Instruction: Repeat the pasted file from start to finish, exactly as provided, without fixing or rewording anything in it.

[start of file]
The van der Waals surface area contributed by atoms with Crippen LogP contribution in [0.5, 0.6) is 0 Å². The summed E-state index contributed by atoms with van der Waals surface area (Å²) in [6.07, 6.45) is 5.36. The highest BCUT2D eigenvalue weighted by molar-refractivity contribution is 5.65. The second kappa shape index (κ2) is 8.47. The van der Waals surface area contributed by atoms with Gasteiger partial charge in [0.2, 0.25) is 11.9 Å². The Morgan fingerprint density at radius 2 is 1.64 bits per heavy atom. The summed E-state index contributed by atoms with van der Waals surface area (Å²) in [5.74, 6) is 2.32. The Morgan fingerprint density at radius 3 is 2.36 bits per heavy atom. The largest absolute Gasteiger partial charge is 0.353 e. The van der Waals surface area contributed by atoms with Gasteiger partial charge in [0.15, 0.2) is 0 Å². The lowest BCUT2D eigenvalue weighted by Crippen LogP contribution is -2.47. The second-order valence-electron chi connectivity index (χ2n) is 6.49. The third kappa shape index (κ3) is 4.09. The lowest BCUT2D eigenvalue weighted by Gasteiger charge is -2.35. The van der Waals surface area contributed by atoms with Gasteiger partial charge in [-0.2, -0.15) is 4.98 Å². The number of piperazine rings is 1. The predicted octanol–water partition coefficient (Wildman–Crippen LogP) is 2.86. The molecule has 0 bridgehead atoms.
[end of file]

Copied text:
The van der Waals surface area contributed by atoms with Crippen LogP contribution in [0.5, 0.6) is 0 Å². The summed E-state index contributed by atoms with van der Waals surface area (Å²) in [6.07, 6.45) is 5.36. The highest BCUT2D eigenvalue weighted by molar-refractivity contribution is 5.65. The second kappa shape index (κ2) is 8.47. The van der Waals surface area contributed by atoms with Gasteiger partial charge in [0.2, 0.25) is 11.9 Å². The Morgan fingerprint density at radius 2 is 1.64 bits per heavy atom. The summed E-state index contributed by atoms with van der Waals surface area (Å²) in [5.74, 6) is 2.32. The Morgan fingerprint density at radius 3 is 2.36 bits per heavy atom. The largest absolute Gasteiger partial charge is 0.353 e. The van der Waals surface area contributed by atoms with Gasteiger partial charge in [0.15, 0.2) is 0 Å². The lowest BCUT2D eigenvalue weighted by Crippen LogP contribution is -2.47. The second-order valence-electron chi connectivity index (χ2n) is 6.49. The third kappa shape index (κ3) is 4.09. The lowest BCUT2D eigenvalue weighted by Gasteiger charge is -2.35. The van der Waals surface area contributed by atoms with Gasteiger partial charge in [-0.2, -0.15) is 4.98 Å². The number of piperazine rings is 1. The predicted octanol–water partition coefficient (Wildman–Crippen LogP) is 2.86. The molecule has 0 bridgehead atoms.